Rugby World Cup: Groundbreaking Referee Learned Not to Fear Mistakes

by Pelican Press
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Joy Neville could not avoid rugby even if she tried. Her father and all four of her older brothers played rugby, including one professionally. She first picked up a ball in her backyard in Limerick, Ireland, when she was 8 in a scrimmage with her siblings, breaking her nose in the process.

But it would be nearly a decade before she played her first match competitively. The opportunities for women to play rugby just weren’t there, she said in a recent interview. After that first game, her brother Dave offered his advice.

“He said, ‘You’re going to play for Ireland very soon, and not only are you going to play for Ireland, you’re going to captain your country,’” Neville recalled. “‘But if you’re going to do that, we need to go down to the park and practice your tackle technique.’”

Neville would indeed go on to captain the women’s rugby team for Ireland, making multiple World Cup appearances and using her platform to boost women’s participation in the heavily male-dominated sport. This week, she’ll take that mission one step further as the first woman to be named on a men’s Rugby World Cup officiating panel. As one of the tournament’s television match officials, she will watch matches from a screen and be responsible for helping evaluate penalties and tries with the on-field officials.

She attributes much of her groundbreaking success to her support network, most notably her brothers.

“I grew up in an environment where they didn’t treat me any different,” Neville said. “There was no reason why I couldn’t do what they did. They never saw it as a barrier.”

Neville, 40, reflected on her journey to the pitch and how she uses labels as motivation.

The following conversation has been edited and condensed.

You played for Ireland’s national team for a decade before transitioning to a referee. Did you have to use a different part of your brain to go from player to rule enforcer?

One hundred percent. It’s such a difficult role. I was going to give up three months in. I really wasn’t enjoying it. I was coming away frustrated from an ex-player perspective — you just want to make the right calls for the players. They work and train so hard, and I feel that I have a role to those players to provide a platform for them to play.

What made you decide to keep going?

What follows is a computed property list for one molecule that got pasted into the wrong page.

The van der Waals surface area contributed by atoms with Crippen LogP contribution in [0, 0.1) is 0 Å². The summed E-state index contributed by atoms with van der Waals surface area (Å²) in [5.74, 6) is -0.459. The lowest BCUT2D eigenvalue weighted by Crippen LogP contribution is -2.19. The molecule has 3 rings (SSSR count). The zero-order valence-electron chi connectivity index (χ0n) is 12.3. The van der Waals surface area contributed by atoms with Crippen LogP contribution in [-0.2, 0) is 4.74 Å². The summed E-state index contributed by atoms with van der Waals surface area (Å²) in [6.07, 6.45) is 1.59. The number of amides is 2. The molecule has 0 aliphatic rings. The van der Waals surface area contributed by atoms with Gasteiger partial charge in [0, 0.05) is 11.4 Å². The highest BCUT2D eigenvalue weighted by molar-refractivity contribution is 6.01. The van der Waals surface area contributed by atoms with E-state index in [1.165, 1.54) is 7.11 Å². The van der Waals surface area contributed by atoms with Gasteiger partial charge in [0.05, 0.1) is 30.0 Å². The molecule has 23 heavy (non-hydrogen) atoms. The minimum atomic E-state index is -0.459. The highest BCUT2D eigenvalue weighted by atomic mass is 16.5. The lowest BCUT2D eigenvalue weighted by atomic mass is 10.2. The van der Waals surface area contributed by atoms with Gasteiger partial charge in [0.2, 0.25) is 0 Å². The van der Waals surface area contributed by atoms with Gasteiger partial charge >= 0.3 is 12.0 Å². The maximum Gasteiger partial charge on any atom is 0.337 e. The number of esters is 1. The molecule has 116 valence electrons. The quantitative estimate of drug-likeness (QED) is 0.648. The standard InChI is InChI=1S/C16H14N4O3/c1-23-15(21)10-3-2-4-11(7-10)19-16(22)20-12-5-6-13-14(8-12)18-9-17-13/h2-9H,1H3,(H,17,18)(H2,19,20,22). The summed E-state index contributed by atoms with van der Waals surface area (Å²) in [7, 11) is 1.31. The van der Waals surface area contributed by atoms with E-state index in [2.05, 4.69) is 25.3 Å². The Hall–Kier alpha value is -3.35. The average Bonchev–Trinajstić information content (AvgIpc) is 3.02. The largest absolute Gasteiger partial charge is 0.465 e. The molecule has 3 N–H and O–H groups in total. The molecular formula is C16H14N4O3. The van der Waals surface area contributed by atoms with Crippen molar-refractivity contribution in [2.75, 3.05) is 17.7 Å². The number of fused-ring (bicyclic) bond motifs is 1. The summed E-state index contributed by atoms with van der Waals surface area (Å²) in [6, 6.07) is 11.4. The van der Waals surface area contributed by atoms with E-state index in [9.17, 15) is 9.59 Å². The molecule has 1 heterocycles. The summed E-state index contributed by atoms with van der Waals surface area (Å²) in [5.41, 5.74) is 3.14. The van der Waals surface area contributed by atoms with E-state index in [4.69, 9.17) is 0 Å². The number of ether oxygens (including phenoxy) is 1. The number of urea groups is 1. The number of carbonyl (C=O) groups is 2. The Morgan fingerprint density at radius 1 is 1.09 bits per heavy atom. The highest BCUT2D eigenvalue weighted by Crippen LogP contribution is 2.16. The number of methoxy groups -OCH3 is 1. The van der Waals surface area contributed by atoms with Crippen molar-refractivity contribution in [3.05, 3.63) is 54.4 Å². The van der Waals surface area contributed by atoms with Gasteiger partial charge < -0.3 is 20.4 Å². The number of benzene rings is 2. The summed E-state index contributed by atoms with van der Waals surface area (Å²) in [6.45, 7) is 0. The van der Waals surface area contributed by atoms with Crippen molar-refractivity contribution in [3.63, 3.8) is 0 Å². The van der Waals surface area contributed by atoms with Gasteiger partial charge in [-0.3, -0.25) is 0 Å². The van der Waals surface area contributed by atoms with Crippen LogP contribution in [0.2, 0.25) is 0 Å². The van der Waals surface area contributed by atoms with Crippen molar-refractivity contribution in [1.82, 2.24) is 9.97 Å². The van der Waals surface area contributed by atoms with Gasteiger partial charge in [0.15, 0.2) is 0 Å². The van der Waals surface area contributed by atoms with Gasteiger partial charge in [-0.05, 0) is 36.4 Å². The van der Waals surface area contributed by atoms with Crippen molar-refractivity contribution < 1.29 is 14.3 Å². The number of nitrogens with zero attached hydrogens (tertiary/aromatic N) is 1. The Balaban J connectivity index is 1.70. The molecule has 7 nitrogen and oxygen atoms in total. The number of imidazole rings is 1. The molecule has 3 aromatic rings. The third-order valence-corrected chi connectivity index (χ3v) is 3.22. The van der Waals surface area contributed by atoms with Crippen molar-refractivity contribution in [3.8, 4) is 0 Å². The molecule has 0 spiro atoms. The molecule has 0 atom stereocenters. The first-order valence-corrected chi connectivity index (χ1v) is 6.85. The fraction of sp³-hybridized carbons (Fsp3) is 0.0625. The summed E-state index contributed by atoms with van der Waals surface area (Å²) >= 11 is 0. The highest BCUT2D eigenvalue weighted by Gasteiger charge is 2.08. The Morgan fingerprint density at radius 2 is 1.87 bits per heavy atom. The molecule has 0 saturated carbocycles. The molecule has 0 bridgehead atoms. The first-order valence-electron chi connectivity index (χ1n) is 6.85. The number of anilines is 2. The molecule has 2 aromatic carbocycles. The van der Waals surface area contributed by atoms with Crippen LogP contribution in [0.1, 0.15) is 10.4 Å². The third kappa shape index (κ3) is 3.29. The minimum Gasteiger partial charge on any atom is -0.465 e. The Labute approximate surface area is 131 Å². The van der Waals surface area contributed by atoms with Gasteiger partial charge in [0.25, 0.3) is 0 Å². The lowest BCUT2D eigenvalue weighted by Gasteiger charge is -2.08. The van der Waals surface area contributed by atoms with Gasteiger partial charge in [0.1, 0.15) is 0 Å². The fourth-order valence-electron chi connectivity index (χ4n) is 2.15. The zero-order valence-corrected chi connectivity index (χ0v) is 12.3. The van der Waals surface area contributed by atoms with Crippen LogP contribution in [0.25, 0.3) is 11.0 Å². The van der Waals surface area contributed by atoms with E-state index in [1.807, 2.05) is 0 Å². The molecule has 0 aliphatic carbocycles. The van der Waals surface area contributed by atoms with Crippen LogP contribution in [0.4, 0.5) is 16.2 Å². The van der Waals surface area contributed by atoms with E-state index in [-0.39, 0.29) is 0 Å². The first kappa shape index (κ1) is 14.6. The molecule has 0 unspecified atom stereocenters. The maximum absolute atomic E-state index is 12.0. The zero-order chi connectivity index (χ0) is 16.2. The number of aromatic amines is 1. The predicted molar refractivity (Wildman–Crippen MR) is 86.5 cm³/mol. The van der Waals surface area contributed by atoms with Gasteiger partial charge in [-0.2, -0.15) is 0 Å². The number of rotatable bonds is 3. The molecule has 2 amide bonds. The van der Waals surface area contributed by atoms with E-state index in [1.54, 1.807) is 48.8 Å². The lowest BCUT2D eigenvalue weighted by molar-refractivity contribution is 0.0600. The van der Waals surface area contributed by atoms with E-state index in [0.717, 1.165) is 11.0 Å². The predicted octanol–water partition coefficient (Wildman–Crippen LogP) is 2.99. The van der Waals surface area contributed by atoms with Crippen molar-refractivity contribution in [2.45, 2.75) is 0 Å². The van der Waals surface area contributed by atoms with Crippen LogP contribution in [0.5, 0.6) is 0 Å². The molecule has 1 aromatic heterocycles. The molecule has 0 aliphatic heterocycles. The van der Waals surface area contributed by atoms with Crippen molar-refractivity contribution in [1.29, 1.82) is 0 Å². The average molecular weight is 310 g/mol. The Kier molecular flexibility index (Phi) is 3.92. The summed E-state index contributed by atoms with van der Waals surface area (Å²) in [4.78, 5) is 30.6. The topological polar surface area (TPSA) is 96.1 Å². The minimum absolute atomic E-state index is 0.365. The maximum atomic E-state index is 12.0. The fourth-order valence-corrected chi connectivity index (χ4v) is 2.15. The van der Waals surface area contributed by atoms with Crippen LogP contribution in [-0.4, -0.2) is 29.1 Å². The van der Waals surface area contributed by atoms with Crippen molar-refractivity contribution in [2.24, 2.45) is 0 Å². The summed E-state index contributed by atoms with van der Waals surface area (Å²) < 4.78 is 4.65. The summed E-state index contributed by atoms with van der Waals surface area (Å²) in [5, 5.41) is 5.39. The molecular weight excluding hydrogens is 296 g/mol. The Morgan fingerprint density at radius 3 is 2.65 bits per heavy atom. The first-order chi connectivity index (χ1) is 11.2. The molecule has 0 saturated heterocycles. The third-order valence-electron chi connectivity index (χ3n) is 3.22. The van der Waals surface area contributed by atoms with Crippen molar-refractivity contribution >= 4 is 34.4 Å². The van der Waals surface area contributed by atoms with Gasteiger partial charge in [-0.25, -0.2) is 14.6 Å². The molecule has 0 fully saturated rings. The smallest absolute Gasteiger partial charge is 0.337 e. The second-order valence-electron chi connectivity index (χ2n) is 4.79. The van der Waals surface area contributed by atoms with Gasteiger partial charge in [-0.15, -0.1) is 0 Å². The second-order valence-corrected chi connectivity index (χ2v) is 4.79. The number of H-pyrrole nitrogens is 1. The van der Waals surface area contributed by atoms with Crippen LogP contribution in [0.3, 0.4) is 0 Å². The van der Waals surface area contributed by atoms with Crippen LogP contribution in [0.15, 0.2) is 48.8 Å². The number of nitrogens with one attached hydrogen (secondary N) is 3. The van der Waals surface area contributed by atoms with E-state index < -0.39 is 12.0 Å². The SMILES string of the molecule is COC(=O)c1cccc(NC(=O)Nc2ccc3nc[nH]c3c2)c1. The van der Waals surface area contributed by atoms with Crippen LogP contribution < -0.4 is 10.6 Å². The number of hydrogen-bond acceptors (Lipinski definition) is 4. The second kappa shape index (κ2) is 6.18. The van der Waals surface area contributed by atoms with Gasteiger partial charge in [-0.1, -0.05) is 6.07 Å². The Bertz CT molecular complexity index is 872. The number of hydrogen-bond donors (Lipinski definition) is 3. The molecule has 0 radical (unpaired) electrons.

I was going out into my first few games with this expectation that I was going to get everything right. I was refereeing alongside referees who had over a decade of experience, and I thought I would be just as good as them.

The moment I realized that, I went into the next game without putting that pressure on myself and understanding that I wasn’t going to get everything right and I was going to make a lot of mistakes.

How did those mistakes shape your refereeing style?

I took the time to understand my mistakes, and the more games I did the fewer mistakes I was making because the same things were happening and I knew exactly how to react.

During one match, I was very snappy toward the players. I was the first female at this level, and if you’d ask me if the players had a different approach toward me because I was a female I’d always say no. But obviously I felt “yes” because I was being harsh and biting back.

I immediately realized I didn’t want to be that referee. I want to be the one that can be human, can be approachable, but have a right strike of balance.

Was there a particular moment when you found that balance?

I was reffing in the British and Irish Cup in England on International Women’s Day. A male player was laughing, and I knew exactly what I was going to do. I was prepared for it. I stared at this individual as he’s smiling at me. That silence turned into more silence and discomfort. You could cut the tension with a knife. His smiling face eventually turned embarrassed.

I smiled and I said, “We’re good to continue, aren’t we?” I gave a slight wink, and he smiled back and he goes, “Fair enough.”

You now have a decade of refereeing experience under your boots. How do you channel that energy to keep going?

I use it as motivation to go out there and work as bloody hard as possible to prove that we need to drop the tags and labels of gender, color, size, sexuality. It’s just about individuals in an environment doing the job to the best of their ability, but to the standard necessary. Nine times out of 10, those guys come up to me afterward and say, “Wow, when’s your next game? You’re brilliant.” And for me, that’s the reward.

How do you stay grounded?

I don’t fear mistakes anymore. I used to fear them. I saw them as a weakness. But in fact, I now see it as such a strength because we’re not perfect. We’re human; we’re not going to get everything right. I try to reflect and not to react, or take that breath.

How do you prepare for an event like the World Cup?

It’s a seven-month plan, so I started my plan months and months ago. Right now, it’s down to the nitty-gritty of your communication, your process, and delving into the unique situation and making sure no stone is unturned. I just want to ensure that I have every situation in my mind in my plan. You have to go into this World Cup with your tools sharpened.

And you’ll be the only woman there with that toolbox. Does that increase the pressure at all?

I’m there on merit, and I don’t want to put too much attention or stress on myself because I am the only one, but certainly I am very aware of the fact that I have a role in that. I have a responsibility to perform in order to ensure that more opportunities come to those who are deserving of them. My priority is to come away with no regrets.

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